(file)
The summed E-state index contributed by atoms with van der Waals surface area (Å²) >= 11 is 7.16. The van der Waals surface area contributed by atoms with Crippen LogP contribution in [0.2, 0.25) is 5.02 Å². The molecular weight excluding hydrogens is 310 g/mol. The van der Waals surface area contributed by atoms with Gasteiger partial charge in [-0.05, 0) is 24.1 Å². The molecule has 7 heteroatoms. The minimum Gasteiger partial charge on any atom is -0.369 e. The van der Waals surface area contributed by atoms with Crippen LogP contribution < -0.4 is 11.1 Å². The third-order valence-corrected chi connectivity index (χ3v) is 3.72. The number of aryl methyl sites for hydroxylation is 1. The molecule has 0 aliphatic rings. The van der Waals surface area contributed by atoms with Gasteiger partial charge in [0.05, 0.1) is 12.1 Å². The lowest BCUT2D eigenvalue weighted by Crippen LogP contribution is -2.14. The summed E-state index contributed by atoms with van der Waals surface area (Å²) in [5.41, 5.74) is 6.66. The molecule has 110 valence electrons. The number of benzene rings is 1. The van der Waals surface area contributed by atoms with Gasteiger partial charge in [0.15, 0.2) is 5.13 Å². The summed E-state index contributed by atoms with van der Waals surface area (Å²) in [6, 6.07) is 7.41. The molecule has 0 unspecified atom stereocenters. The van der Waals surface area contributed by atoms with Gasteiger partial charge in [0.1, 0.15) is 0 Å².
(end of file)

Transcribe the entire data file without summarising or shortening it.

The summed E-state index contributed by atoms with van der Waals surface area (Å²) >= 11 is 7.16. The van der Waals surface area contributed by atoms with Crippen LogP contribution in [0.2, 0.25) is 5.02 Å². The molecular weight excluding hydrogens is 310 g/mol. The van der Waals surface area contributed by atoms with Gasteiger partial charge in [-0.05, 0) is 24.1 Å². The molecule has 7 heteroatoms. The minimum Gasteiger partial charge on any atom is -0.369 e. The van der Waals surface area contributed by atoms with Crippen LogP contribution < -0.4 is 11.1 Å². The third-order valence-corrected chi connectivity index (χ3v) is 3.72. The number of aryl methyl sites for hydroxylation is 1. The molecule has 0 aliphatic rings. The van der Waals surface area contributed by atoms with Gasteiger partial charge in [0.05, 0.1) is 12.1 Å². The lowest BCUT2D eigenvalue weighted by Crippen LogP contribution is -2.14. The summed E-state index contributed by atoms with van der Waals surface area (Å²) in [5.41, 5.74) is 6.66. The molecule has 110 valence electrons. The number of benzene rings is 1. The van der Waals surface area contributed by atoms with Gasteiger partial charge in [0.15, 0.2) is 5.13 Å². The summed E-state index contributed by atoms with van der Waals surface area (Å²) in [6, 6.07) is 7.41. The molecule has 0 unspecified atom stereocenters. The van der Waals surface area contributed by atoms with Gasteiger partial charge in [0.1, 0.15) is 0 Å².